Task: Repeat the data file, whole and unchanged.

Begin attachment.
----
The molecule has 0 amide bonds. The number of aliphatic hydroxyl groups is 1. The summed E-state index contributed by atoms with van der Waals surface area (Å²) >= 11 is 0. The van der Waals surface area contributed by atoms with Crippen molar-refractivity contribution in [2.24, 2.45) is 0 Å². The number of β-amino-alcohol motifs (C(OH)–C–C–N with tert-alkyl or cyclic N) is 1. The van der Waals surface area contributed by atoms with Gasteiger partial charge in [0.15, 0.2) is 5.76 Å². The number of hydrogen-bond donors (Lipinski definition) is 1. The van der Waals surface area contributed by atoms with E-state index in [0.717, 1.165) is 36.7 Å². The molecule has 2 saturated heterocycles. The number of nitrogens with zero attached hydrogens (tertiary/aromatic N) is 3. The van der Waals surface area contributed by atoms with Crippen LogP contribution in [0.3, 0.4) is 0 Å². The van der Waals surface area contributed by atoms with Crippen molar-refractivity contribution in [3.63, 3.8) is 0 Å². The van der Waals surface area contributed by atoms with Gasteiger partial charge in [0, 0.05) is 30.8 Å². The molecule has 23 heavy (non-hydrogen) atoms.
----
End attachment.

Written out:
The molecule has 0 amide bonds. The number of aliphatic hydroxyl groups is 1. The summed E-state index contributed by atoms with van der Waals surface area (Å²) >= 11 is 0. The van der Waals surface area contributed by atoms with Crippen molar-refractivity contribution in [2.24, 2.45) is 0 Å². The number of β-amino-alcohol motifs (C(OH)–C–C–N with tert-alkyl or cyclic N) is 1. The van der Waals surface area contributed by atoms with Gasteiger partial charge in [0.15, 0.2) is 5.76 Å². The number of hydrogen-bond donors (Lipinski definition) is 1. The van der Waals surface area contributed by atoms with E-state index in [0.717, 1.165) is 36.7 Å². The molecule has 2 saturated heterocycles. The number of nitrogens with zero attached hydrogens (tertiary/aromatic N) is 3. The van der Waals surface area contributed by atoms with Crippen LogP contribution in [0.3, 0.4) is 0 Å². The van der Waals surface area contributed by atoms with Crippen molar-refractivity contribution in [3.63, 3.8) is 0 Å². The van der Waals surface area contributed by atoms with Gasteiger partial charge in [0, 0.05) is 30.8 Å². The molecule has 23 heavy (non-hydrogen) atoms.